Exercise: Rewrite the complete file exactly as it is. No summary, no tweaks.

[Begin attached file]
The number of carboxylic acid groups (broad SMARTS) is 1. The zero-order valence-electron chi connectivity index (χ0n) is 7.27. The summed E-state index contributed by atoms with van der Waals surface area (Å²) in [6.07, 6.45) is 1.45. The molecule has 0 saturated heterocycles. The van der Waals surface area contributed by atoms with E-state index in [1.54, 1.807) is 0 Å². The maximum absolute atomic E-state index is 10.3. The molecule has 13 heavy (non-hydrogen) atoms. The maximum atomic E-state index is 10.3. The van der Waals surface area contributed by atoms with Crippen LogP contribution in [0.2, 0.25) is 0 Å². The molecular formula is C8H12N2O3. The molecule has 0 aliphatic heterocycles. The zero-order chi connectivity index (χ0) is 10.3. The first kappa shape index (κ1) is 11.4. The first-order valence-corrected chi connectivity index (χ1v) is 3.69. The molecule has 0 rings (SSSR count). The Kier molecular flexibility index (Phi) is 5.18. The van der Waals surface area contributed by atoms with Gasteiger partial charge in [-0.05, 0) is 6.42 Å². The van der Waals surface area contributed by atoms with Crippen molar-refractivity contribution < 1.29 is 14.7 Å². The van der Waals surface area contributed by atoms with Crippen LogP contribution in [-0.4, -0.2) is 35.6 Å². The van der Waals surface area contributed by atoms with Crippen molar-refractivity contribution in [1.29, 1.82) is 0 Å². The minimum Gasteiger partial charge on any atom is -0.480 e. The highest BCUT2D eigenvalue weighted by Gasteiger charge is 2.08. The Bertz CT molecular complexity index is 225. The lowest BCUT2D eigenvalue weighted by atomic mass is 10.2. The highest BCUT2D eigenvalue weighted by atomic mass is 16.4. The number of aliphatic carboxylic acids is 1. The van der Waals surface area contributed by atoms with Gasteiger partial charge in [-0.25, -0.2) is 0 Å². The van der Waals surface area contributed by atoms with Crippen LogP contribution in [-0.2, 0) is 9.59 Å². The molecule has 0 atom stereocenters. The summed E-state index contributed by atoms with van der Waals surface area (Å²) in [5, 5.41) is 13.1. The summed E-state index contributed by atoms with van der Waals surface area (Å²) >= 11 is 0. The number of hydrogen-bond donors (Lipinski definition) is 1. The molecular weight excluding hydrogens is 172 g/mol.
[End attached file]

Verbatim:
The number of carboxylic acid groups (broad SMARTS) is 1. The zero-order valence-electron chi connectivity index (χ0n) is 7.27. The summed E-state index contributed by atoms with van der Waals surface area (Å²) in [6.07, 6.45) is 1.45. The molecule has 0 saturated heterocycles. The van der Waals surface area contributed by atoms with E-state index in [1.54, 1.807) is 0 Å². The maximum absolute atomic E-state index is 10.3. The molecule has 13 heavy (non-hydrogen) atoms. The maximum atomic E-state index is 10.3. The van der Waals surface area contributed by atoms with Crippen LogP contribution in [0.2, 0.25) is 0 Å². The molecular formula is C8H12N2O3. The molecule has 0 aliphatic heterocycles. The zero-order chi connectivity index (χ0) is 10.3. The first kappa shape index (κ1) is 11.4. The first-order valence-corrected chi connectivity index (χ1v) is 3.69. The molecule has 0 rings (SSSR count). The Kier molecular flexibility index (Phi) is 5.18. The van der Waals surface area contributed by atoms with Gasteiger partial charge in [-0.05, 0) is 6.42 Å². The van der Waals surface area contributed by atoms with Crippen molar-refractivity contribution < 1.29 is 14.7 Å². The van der Waals surface area contributed by atoms with Crippen LogP contribution in [-0.4, -0.2) is 35.6 Å². The van der Waals surface area contributed by atoms with Crippen molar-refractivity contribution in [1.29, 1.82) is 0 Å². The minimum Gasteiger partial charge on any atom is -0.480 e. The highest BCUT2D eigenvalue weighted by Gasteiger charge is 2.08. The Bertz CT molecular complexity index is 225. The lowest BCUT2D eigenvalue weighted by atomic mass is 10.2. The highest BCUT2D eigenvalue weighted by atomic mass is 16.4. The number of aliphatic carboxylic acids is 1. The van der Waals surface area contributed by atoms with Gasteiger partial charge in [-0.25, -0.2) is 0 Å². The van der Waals surface area contributed by atoms with Crippen LogP contribution in [-0.2, 0) is 9.59 Å². The molecule has 0 atom stereocenters. The summed E-state index contributed by atoms with van der Waals surface area (Å²) in [5, 5.41) is 13.1. The summed E-state index contributed by atoms with van der Waals surface area (Å²) >= 11 is 0. The number of hydrogen-bond donors (Lipinski definition) is 1. The molecular weight excluding hydrogens is 172 g/mol.